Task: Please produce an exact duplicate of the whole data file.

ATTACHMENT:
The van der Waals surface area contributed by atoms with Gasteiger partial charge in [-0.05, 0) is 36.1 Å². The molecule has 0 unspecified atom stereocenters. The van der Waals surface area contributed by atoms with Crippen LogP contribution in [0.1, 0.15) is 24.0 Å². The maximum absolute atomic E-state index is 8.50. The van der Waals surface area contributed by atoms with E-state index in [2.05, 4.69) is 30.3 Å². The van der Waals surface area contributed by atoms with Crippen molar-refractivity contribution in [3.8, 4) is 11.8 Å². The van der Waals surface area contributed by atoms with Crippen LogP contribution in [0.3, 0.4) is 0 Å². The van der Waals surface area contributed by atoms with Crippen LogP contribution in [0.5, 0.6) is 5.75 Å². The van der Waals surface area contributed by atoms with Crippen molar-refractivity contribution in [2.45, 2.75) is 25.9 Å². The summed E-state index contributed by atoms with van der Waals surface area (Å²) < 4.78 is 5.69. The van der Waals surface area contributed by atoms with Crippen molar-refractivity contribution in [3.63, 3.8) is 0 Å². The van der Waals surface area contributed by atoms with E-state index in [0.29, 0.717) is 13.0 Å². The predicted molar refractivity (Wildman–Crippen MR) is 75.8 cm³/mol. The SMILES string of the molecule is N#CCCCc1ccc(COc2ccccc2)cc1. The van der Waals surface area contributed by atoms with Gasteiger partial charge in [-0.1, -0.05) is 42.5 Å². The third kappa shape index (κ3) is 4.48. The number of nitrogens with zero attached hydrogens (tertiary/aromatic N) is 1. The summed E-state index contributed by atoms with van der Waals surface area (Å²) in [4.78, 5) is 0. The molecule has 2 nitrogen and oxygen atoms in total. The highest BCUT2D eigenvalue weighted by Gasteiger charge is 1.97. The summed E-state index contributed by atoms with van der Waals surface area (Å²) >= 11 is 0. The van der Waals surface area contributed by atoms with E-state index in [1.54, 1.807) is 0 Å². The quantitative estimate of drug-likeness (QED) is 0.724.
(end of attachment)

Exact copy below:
The van der Waals surface area contributed by atoms with Gasteiger partial charge in [-0.05, 0) is 36.1 Å². The molecule has 0 unspecified atom stereocenters. The van der Waals surface area contributed by atoms with Crippen LogP contribution in [0.1, 0.15) is 24.0 Å². The maximum absolute atomic E-state index is 8.50. The van der Waals surface area contributed by atoms with E-state index in [2.05, 4.69) is 30.3 Å². The van der Waals surface area contributed by atoms with Crippen molar-refractivity contribution in [3.8, 4) is 11.8 Å². The van der Waals surface area contributed by atoms with Crippen LogP contribution in [0.3, 0.4) is 0 Å². The van der Waals surface area contributed by atoms with Crippen LogP contribution in [0.5, 0.6) is 5.75 Å². The van der Waals surface area contributed by atoms with Crippen molar-refractivity contribution in [2.45, 2.75) is 25.9 Å². The summed E-state index contributed by atoms with van der Waals surface area (Å²) < 4.78 is 5.69. The van der Waals surface area contributed by atoms with Crippen molar-refractivity contribution in [3.63, 3.8) is 0 Å². The van der Waals surface area contributed by atoms with E-state index in [0.29, 0.717) is 13.0 Å². The predicted molar refractivity (Wildman–Crippen MR) is 75.8 cm³/mol. The SMILES string of the molecule is N#CCCCc1ccc(COc2ccccc2)cc1. The van der Waals surface area contributed by atoms with Gasteiger partial charge in [-0.1, -0.05) is 42.5 Å². The third kappa shape index (κ3) is 4.48. The number of nitrogens with zero attached hydrogens (tertiary/aromatic N) is 1. The summed E-state index contributed by atoms with van der Waals surface area (Å²) in [4.78, 5) is 0. The molecule has 2 nitrogen and oxygen atoms in total. The highest BCUT2D eigenvalue weighted by Gasteiger charge is 1.97. The summed E-state index contributed by atoms with van der Waals surface area (Å²) >= 11 is 0. The van der Waals surface area contributed by atoms with E-state index in [1.54, 1.807) is 0 Å². The quantitative estimate of drug-likeness (QED) is 0.724.